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Wednesday October 2, 2013 MYT 12:00:00 AM
Wednesday October 2, 2013 MYT 2:05:54 PM
by elan perumalphotos by p. nathan
Dilapidated: The orchid garden appears to have deteriorated over time.
EXCLUSIVE:THE Government’s plans to turn the agriculture park in Bukit Cherakah, Shah Alam, covering over 817ha of agro forestland, into the world’s largest botanical garden has come to nothing.
It is a sorry sight now, even after RM141mil was allocated in 2007 for upgrading works to be carried out in two phases.
It was also renamed the National Botanical Garden Shah Alam some time ago.
The Fishery Lake, Air Kuning Dam, Rabbit Farm, Cocoa Garden, Idyllic Village, Artistes Summit, Sapu Tangan Peak, Cherakah Watch Tower, Arboretum, Coconut Grove, Star Fruit Garden and Tropical Fruits Garden at the park are neglected and shabby-looking, and no longer an attraction.
Understandably, visitors are complaining about the state of affairs.
To see the situation up close, StarMetro visited the park recently and found it deplorable indeed.
If anything, only the recently re-opened Four Seasons Temperate House was worth seeing.
There are four climate-control rooms that mimic the climate conditions of spring, summer, autumn and winter.
To see more, the StarMetro team bought tickets costing RM3 for the tram ride, along with other visitors.
The driver simply drove us around. There was no interaction or announcements over the loud speaker highlighting attractions at the park, or even stops to see more of a particular area.
In addition, no colourful brochures were handed out to visitors. Instead, we were given photocopied pamphlets, with a map on one side and a description of the park on the other.
Along the way, we found the Mushroom Museum in a sad state of neglect while the Hydroponics Garden looked disused.
The ride ended at Kampung Budiman, the Cultural Village, and some visitors got down while others rode back in the tram.
The Cultural Village is an interesting sight with the houses built in the traditional kampung-style, but it was closed and devoid of activities.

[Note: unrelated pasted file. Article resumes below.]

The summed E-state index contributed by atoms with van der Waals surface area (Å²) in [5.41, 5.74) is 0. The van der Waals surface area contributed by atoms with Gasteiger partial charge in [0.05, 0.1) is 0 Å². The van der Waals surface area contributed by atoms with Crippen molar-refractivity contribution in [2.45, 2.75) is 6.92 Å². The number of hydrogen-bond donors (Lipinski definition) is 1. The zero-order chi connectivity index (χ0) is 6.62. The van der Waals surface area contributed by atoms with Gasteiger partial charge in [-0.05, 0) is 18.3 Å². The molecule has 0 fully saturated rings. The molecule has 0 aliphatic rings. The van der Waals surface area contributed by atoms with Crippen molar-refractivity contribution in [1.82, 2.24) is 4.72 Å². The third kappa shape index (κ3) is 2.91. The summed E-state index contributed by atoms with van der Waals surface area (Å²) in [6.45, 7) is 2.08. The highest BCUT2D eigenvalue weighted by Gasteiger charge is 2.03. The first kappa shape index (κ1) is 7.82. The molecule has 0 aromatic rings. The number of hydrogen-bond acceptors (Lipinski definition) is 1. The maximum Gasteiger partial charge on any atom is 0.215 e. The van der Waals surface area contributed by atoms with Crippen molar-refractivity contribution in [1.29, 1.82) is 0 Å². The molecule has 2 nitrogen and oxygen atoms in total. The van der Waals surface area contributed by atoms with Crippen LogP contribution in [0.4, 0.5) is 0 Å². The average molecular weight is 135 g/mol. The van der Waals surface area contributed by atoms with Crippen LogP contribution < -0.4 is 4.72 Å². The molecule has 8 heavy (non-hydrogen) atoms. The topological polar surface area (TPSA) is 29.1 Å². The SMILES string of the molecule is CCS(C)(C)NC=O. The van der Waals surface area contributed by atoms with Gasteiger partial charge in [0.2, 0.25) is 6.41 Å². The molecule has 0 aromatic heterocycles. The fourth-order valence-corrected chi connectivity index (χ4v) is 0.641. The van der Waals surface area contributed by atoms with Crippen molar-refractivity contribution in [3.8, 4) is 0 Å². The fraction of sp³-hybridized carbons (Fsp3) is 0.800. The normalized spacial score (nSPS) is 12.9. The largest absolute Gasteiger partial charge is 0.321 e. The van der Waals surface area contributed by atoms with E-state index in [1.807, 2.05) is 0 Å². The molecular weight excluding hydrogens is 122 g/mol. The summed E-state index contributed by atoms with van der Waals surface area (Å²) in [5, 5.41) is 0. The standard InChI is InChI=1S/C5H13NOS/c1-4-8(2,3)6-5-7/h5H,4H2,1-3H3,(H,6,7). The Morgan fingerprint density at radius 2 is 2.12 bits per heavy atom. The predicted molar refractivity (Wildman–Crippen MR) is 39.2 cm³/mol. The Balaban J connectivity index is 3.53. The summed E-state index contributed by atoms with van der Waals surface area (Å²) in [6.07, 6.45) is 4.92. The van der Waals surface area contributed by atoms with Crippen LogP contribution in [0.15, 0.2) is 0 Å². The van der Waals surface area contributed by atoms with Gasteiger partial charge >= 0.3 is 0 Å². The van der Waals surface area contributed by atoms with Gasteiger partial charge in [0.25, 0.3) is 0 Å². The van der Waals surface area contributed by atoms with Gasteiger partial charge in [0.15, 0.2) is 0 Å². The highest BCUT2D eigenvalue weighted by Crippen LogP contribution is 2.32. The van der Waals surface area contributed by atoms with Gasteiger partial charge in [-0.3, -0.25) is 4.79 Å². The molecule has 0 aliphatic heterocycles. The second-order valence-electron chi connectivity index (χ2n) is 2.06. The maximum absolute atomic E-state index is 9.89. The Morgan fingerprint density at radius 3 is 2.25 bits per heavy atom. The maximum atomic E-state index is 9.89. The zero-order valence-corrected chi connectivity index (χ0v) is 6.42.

Not only that, the surroundings are dirty and poorly maintained, with doors of some chalets for rent left wide open.
We then visited the Sungai Baru Dam, described in the pamphlet as a fishing paradise, but we found the fish-breeding cages empty and the river water a dirty, yellowish tinge.
A park employee, who wished to remain anonymous, said pollution from a development project nearby had killed the fishes in the cages.
A jungle-trekking path that leads to the highest point of the park and where the Sungai Air Kuning Dam is, cannot be used as it is covered with undergrowth and rubbish left behind by visitors, such as plastic water bottles and food wrappings.
The mini zoo is also pathetic, with its lethargic-looking animals such as horses, parrots and porcupines.
We were told the zoo used to have ostriches, but not anymore.
There are supposed to be animal shows here but we cannot imagine how that is possible looking at the condition of the animals.
There is also a workers quarters here, but all we saw were motorcycles parked outside.
Earlier, at the entrance to the park, StarMetro found several abandoned projects, further marring the tourist attraction.
One project had a signboard that said it was the park’s administrative complex.
Many people, including foreign tourists, visit the park, especially during weekends and public holidays, but there really is nothing to see.
It is supposed to be a botanical park but there are hardly any plants.
A trader, who did not want to be named, said: “The park was reopened just a few months ago and there were hardly any visitors before that.”
A visitor, Anthony Michael, 65, said he had read about the attractions at the park in the newspapers as well as the Internet.
However, he said, he was disappointed upon seeing it up close.
“Although this is my first visit, I feel the park has no allure. It seems to have gone to waste.”
A worker at the park said lack of forest rehabilitation programmes had led to the park’s present state.
The condition, the worker added, was made worse by development projects in the area.
Tags / Keywords:
Government, Central Region, BUKIT CHERAKAH
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